Industrial Model for Our Educational System? Image hosted on the blog Funny Pictures

But, what does this have to do with the rest of my reading notes? How are these ISAs a network?

Well,  these ISAs compose a cultural/societal network. They have two levels of what is being moved through the network: the surface layer is composed of the messages being sent to the proletarians to which they submit themselves , and the underlying level that pushes forth the ideologies of the ruling class. This is not a network of computers (though Rainie and Wellman’s Networked Individualism and Castells’ Network Society start to become very suspicious in the idea of proletarians are just continuing the cycle of promoting all of the ideologies in which they are entrenched, but can now do so on a global level with the pressing of a few buttons). ISAs also make me think of the Rhetorical Situation Theories we have read in class because I start to wonder about all of the foundations upon which the rhetors are speaking and upon which the audience members are drawing upon as they form reactions to the rhetorical discourse. This then makes me think of Actor-Network-Theory because the dominant class is using state apparatuses (both repressive and ideological, but especially ideology) to keep in place boundaries and then the proletarians are propagating these ideologies in nearly everything they do. Althusser has proposed a cultural network, one that attempts to establish (and can be quite good at doing so) cheap labor forces so as to continue within the network of production processes.

Diagram of Base and Superstructure. Image hosted on the blog Mass Think.

Diagram of Base and Superstructure. Image hosted on the blog Mass Think.


Althusser, Louis. “Ideology and Ideological State Apparatuses.” Marxists Internet Archive, 1970.  Web. 19 Apr 2014.

Hall, Stuart. “Encoding, Decoding.” The Cultural Studies Reader. 3rd ed. Ed. Simon During. New York: Routledge, 2007. [PDF].

Rickert, Thomas. Ambient Rhetoric: The Attunements of Rhetorical Being. Pittsburgh: University of Pittsburgh Press, 2013.

A Historical Drama Tribute With All the Good Graces

Stuart Hall and Louis Althusser Reading Notes, April 21

Hall, Stuart. “Encoding, Decoding.” Social Theory: Power and Identity in the Global Era (2010): 569.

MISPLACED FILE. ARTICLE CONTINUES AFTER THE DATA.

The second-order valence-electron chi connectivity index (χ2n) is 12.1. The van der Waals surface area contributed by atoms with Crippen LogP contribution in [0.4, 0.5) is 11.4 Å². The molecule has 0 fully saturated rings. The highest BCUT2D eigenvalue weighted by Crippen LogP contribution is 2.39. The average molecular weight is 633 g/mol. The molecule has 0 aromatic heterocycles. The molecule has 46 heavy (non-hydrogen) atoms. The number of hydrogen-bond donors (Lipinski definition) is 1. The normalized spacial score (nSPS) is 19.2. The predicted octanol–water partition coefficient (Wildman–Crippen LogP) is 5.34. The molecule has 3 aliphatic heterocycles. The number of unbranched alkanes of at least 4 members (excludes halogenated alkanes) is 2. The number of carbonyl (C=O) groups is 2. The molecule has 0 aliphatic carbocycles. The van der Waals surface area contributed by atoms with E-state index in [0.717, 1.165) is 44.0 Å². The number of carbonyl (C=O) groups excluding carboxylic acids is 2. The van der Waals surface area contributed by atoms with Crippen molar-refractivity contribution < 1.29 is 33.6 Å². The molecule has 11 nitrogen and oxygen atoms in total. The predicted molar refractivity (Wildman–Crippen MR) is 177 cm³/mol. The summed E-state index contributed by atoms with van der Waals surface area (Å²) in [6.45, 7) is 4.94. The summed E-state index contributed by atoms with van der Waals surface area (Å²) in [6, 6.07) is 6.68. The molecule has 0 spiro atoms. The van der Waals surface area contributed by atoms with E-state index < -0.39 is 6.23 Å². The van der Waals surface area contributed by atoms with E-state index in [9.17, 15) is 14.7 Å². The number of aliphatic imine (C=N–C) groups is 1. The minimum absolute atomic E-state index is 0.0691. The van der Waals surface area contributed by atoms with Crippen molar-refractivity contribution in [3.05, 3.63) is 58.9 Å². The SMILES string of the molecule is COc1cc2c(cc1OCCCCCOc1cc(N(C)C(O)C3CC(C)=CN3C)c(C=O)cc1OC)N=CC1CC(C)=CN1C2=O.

In the article, Stuart Hall describes how messages are produced, circulated, distributed, and reproduced in four stages that are “relatively autonomous” but also scaffolded. Encoding and decoding are determinant moments in the communicative exchange. The event must become a story before it can become a communicative event. The communicative process of television is described as follows: production (which is a complex negotiation of elements internal to the system constructing the message and elements external to the system) constructs the message (479) and discursive rules of language are used to circulate the message through the employment of a code (479). The symmetry of the encoded and decoded message depends upon the structural relations and differences between the encoder and the decoder. Distortions are caused by a lack of equivalence between the two sides of the communication exchange (480). Discursive knowledge depends upon the representation of the “articulation of language on real relations and conditions” (481). Widely distributed codes become naturalized within a particular society (480). The distinction between denotation and connotation is analytical rather than a binary of fixed meaning vs. fluid or conventionalized meaning (482). It is at the connotative level that “situational ideologies alter and transform signification” (482). Denotation and connotation allow us to look at “the different levels at which ideologies and discourses intersect” (482). Connotation contains “fragments of ideology,” while denotation fixes a sign by certain complex codes (483). When messages are decoded, or reproduced, there are three possible ways of perceiving the message (selective perception): the dominant hegemonic position, the negotiated code (which looks at both the dominant view and an alternative level), and the oppositional code, which decodes the opposite message from what the encoder intended.